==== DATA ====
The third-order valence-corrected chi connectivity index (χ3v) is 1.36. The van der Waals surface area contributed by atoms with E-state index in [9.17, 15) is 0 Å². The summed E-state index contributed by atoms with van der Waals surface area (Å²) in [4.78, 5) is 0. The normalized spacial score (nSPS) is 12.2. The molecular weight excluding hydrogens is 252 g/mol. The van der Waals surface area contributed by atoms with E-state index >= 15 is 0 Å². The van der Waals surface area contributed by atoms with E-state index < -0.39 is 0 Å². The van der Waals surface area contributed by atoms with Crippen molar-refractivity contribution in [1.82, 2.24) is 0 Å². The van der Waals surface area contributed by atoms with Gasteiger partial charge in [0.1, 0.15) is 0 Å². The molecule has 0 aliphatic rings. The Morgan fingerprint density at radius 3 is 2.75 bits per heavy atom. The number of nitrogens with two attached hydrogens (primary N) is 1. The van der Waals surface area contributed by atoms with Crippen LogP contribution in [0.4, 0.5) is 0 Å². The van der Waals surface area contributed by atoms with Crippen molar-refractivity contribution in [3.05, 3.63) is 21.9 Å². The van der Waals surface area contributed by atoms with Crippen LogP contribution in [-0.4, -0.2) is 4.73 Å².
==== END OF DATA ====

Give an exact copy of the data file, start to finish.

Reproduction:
The third-order valence-corrected chi connectivity index (χ3v) is 1.36. The van der Waals surface area contributed by atoms with E-state index in [9.17, 15) is 0 Å². The summed E-state index contributed by atoms with van der Waals surface area (Å²) in [4.78, 5) is 0. The normalized spacial score (nSPS) is 12.2. The molecular weight excluding hydrogens is 252 g/mol. The van der Waals surface area contributed by atoms with E-state index >= 15 is 0 Å². The van der Waals surface area contributed by atoms with E-state index < -0.39 is 0 Å². The van der Waals surface area contributed by atoms with Crippen molar-refractivity contribution in [1.82, 2.24) is 0 Å². The van der Waals surface area contributed by atoms with Gasteiger partial charge in [0.1, 0.15) is 0 Å². The molecule has 0 aliphatic rings. The Morgan fingerprint density at radius 3 is 2.75 bits per heavy atom. The number of nitrogens with two attached hydrogens (primary N) is 1. The van der Waals surface area contributed by atoms with Crippen LogP contribution in [0.4, 0.5) is 0 Å². The van der Waals surface area contributed by atoms with Crippen molar-refractivity contribution in [3.05, 3.63) is 21.9 Å². The van der Waals surface area contributed by atoms with Crippen LogP contribution in [-0.4, -0.2) is 4.73 Å².